Airlines are competing very hard to get the market share that they want. They are offering lower fares and better services than before. The airline industry is a huge business globally and has changed significantly in the last 10 years.

Industry structure is changing as well. There are mergers, consolidation, and alliances. The industry has also gone global. Airlines are setting up partnerships with other airlines to capture and keep customers.

There have been many changes in the technologies used by airlines to book tickets and track travelers’ information. Since 9-11, security has become a very important topic in the industry as well.

Airlines are trying to offer more benefits to frequent flyers and improve services for all customers. These include online check-in options, online reservations available 24 hours a day, connecting flights with other airlines, new meal options on flights, easy booking of travel packages including hotel reservations and car rentals. Airlines are improving their service standards and marketing campaigns to increase their share of the market.

As new applicants for airline service, we are betting on a fundamental change in the structure of the airline industry. It is our belief that the airlines’ long-term ability to compete in the marketplace will be determined by their willingness to embrace this change and adapt to it.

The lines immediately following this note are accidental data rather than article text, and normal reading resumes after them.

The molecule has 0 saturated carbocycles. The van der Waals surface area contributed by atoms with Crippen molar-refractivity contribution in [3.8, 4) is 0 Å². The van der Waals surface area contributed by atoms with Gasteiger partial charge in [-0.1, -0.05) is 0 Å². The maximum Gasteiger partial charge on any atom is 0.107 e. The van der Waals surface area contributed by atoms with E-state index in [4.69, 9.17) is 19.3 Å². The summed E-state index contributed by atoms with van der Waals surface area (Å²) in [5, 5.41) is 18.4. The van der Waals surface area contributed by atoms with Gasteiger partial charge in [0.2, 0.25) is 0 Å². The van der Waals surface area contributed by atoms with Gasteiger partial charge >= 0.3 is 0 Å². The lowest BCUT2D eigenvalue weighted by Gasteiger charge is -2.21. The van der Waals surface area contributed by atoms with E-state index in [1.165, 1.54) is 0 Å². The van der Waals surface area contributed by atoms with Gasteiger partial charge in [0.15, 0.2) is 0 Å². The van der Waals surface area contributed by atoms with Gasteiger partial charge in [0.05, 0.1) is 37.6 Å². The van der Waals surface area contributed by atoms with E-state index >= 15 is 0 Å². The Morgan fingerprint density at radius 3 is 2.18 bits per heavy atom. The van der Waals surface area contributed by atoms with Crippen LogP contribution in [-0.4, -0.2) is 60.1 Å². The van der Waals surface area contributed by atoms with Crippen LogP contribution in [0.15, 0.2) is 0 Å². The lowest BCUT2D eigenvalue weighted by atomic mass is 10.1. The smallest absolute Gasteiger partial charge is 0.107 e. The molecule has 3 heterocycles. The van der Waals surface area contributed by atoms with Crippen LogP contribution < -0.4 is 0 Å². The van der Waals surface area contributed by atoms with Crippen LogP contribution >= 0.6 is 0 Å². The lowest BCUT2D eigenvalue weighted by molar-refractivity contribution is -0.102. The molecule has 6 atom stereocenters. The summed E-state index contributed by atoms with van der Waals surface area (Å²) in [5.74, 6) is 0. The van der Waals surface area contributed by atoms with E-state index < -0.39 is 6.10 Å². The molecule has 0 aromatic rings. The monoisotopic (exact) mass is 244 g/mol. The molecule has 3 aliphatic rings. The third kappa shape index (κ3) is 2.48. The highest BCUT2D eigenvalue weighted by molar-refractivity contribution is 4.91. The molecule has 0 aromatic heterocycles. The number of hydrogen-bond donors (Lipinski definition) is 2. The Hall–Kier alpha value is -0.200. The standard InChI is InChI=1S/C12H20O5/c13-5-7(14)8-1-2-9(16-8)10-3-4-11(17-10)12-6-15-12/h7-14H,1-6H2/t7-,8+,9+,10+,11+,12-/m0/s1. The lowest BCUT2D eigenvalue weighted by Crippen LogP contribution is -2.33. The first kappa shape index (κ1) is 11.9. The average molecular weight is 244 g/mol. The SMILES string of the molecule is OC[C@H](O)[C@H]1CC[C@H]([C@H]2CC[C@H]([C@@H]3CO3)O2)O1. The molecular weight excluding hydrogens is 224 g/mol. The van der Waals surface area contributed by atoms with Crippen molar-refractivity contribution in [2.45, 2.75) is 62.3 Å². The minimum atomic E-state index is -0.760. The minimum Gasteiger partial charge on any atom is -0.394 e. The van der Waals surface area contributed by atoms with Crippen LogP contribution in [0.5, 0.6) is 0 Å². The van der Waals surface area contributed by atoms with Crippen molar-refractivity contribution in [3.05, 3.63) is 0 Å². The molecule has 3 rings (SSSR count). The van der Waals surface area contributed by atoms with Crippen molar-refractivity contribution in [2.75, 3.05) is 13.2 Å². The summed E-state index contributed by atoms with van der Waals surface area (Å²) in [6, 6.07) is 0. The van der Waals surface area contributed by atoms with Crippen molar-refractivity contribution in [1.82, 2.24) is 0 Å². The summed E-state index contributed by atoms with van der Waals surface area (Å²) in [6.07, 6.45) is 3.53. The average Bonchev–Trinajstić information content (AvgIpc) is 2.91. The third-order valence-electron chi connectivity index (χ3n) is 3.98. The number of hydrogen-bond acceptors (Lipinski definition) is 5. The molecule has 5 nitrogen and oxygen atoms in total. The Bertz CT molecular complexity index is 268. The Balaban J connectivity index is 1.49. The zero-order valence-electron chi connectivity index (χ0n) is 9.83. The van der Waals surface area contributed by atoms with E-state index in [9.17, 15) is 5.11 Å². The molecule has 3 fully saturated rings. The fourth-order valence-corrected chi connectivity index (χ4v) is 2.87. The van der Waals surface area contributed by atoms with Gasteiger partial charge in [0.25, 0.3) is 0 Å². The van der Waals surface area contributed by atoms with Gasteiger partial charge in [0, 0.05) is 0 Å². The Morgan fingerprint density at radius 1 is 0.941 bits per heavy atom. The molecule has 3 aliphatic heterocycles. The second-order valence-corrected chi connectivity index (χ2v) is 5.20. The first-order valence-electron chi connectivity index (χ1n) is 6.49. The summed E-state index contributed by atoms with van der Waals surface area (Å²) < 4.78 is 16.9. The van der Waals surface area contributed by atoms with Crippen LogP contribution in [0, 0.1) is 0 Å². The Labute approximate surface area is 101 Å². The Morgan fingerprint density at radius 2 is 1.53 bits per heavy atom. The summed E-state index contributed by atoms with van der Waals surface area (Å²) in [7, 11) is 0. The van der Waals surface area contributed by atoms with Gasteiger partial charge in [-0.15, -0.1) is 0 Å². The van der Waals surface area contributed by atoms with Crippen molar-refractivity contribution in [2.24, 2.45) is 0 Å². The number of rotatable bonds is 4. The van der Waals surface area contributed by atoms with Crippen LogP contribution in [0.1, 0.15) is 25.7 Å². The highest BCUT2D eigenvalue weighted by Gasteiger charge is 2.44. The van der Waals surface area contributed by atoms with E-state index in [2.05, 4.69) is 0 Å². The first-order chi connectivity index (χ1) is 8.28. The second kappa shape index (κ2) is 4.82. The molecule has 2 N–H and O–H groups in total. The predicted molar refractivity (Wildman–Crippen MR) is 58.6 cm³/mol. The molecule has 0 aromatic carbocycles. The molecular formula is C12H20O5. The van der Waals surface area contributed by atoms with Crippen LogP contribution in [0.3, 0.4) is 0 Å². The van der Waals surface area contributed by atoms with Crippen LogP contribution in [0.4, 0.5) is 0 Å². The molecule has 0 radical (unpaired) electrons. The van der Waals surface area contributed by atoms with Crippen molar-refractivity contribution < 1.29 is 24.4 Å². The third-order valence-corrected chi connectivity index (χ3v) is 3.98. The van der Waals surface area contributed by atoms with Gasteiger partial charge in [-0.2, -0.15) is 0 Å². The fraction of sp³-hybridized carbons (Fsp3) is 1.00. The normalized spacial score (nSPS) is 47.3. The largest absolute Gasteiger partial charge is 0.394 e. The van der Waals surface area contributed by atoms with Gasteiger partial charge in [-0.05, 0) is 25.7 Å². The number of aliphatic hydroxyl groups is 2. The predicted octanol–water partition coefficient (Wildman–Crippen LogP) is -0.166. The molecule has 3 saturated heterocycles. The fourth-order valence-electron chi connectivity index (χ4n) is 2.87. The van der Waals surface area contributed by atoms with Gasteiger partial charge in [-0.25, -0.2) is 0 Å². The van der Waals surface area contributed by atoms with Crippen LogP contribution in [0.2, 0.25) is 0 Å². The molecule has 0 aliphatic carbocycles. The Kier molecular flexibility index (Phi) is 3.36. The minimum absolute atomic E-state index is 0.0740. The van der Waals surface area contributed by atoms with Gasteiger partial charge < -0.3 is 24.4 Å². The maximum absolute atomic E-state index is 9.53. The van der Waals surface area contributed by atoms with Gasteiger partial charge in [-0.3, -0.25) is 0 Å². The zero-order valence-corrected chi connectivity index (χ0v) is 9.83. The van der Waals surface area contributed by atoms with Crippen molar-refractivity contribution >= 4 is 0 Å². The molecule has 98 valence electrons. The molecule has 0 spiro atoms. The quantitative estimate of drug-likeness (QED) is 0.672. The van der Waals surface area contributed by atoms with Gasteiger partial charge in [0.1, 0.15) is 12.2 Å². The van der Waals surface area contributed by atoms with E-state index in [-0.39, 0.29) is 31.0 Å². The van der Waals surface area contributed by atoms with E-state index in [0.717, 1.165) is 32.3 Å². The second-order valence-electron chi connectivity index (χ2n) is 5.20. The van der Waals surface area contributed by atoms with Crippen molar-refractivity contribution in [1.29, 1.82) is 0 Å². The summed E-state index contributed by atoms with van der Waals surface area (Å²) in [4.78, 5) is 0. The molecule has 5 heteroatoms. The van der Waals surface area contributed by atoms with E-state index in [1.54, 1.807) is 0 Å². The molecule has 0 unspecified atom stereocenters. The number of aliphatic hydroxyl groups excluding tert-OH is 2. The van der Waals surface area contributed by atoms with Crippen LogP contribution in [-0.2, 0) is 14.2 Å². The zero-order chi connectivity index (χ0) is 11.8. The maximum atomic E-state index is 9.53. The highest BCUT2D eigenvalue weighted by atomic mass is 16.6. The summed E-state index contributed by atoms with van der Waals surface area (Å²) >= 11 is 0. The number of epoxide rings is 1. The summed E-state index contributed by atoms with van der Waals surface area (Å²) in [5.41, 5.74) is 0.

The conventional wisdom appears to hold that air fares will have to rise as demand continues to rise and capacity remains constrained. We believe that some or all of the fare increases will be offset by technological improvements in the way airlines sell seats. As customers, we have already seen how technology has improved our access to information about available flights and flight prices. This has made it easier for us as consumers to comparison shop for tickets and has put downward pressure on fares as airlines compete for customers. And clearly, there are significant additional gains that can be realized with further improvements in technology.

We believe that these improvements will be driven by the increasing use of computers to manage reservations systems at all levels – from individual travel agencies and corporate travel departments, to global distribution systems (GDS) and airline reservation systems.